Editors Note: Members of the Extreme Ice Survey team are returning to South Georgia Island and the Antarctic Peninsula to maintain time-lapse camera systems. These cameras have been patiently snapping a photo every hour of every day since they were installed and are part of a much larger project that includes 38 time-lapse cameras spread throughout Greenland, Iceland, North America, Europe and the Himalaya, which collectively create visual records of these changing landscapes. For all posts in the series click here.
There is a particular moment in the mountains, when the clouds part and mysterious summits are revealed, that I find especially appealing. Often, muted gray skies and low clouds obscure the world above, leaving steep ridges disappearing into an atmospheric abyss. This veil of mystery allows my imagination to run wild trying to envision this hidden world. But on rare occasions when the clouds vanish, I find nothing more spectacular than that first complete glimpse of the surrounding snow-covered spires and airy peaks.
On this day, more than 9,000 feet above us and completely hidden by clouds, the highest peak on South Georgia Island, Mount Paget (9,626 feet or 2,934 meters), is collecting snow that many years later will reach the terminus of the Nordenskjöld Glacier. We’ve worked feverishly for the past four hours to secure two time-lapse cameras near the dramatic calving front of this glacier. The 2-mile (3.2 kilometer) wide face of teetering seracs appears still, but the frequent sounds of calving chunks of ice tell otherwise. The size of this glacier is a testament to the amount of precipitation that blankets this island, a small rugged thumb protruding from one of the stormiest reaches of ocean anywhere on the planet.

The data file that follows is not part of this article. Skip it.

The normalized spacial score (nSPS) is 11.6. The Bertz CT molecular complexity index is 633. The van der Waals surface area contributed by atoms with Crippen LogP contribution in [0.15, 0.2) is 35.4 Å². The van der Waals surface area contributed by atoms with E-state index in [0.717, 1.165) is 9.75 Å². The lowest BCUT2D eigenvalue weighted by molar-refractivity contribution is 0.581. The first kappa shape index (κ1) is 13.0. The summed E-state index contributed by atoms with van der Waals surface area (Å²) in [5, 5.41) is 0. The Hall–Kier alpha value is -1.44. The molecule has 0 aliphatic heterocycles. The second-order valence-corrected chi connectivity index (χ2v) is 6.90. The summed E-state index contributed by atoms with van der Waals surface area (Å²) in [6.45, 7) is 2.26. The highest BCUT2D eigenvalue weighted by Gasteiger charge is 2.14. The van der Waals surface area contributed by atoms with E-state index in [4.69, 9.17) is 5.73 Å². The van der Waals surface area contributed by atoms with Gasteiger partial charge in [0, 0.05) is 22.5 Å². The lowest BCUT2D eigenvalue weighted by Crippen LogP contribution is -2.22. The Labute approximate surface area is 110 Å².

Nordenskjöld Glacier was named for Otto Nordenskjöld, the leader of the Swedish Antarctic Expedition whose members charted this area in the early 20th century. This glacier, like the vast majority of glaciers on this island, has retreated in recent decades, reflecting changes in precipitation and temperature on the island. Our cameras will tirelessly capture images of Nordenskjöld, creating a visual record that will contribute to our understanding of how the glaciers on South Georgia Island are responding to a changing climate.
Racing back to our landing site, the cameras secured in place, grins stretch across our faces as we stare into the low light of the setting sun. We set out in our roughly 19-foot (5.9 meter) boat, bobbing in the large ocean swell of East Cumberland Bay. Eric Guth, Extreme Ice Survey team member and seasoned Lindblad Expeditions’ staff member, masterfully steers us through the deep troughs and cresting waves. The bow of the boat emphatically slaps down on the backside of each wave, sending wind-whipped water across the entire boat, drenching us with frigid 29 degree Fahrenheit (-1° Celsius) seawater. Our hands grip tightly to the side of the boat, knowing that a swim in these waters would last only a few minutes before succumbing to the numbing cold of the sea.
Through the parting clouds, we can make out the distant shape of the National Geographic Explorer, while in the foreground, the faint outlines of two ship-wrecked rusting vessels can be seen; a not-so-subtle reminder of the potential hazards of South Georgia Island.
Despite these concerns, we’re fixated on the scene before us. The dull grey clouds that limited our view all day are clearing away, presenting the snow-covered mountains, each painted in different shades of pink, orange and purple. Above it all, Mount Paget remains engulfed in an imposing lenticular cloud, guarding its mystery for another day. The first images our time-lapse cameras capture will be spectacular and I can’t wait to return to see the rest. I know at some point over the next year Mount Paget will be revealed, although given the weather we’ve experienced on South Georgia Island, I imagine it won't be all that often.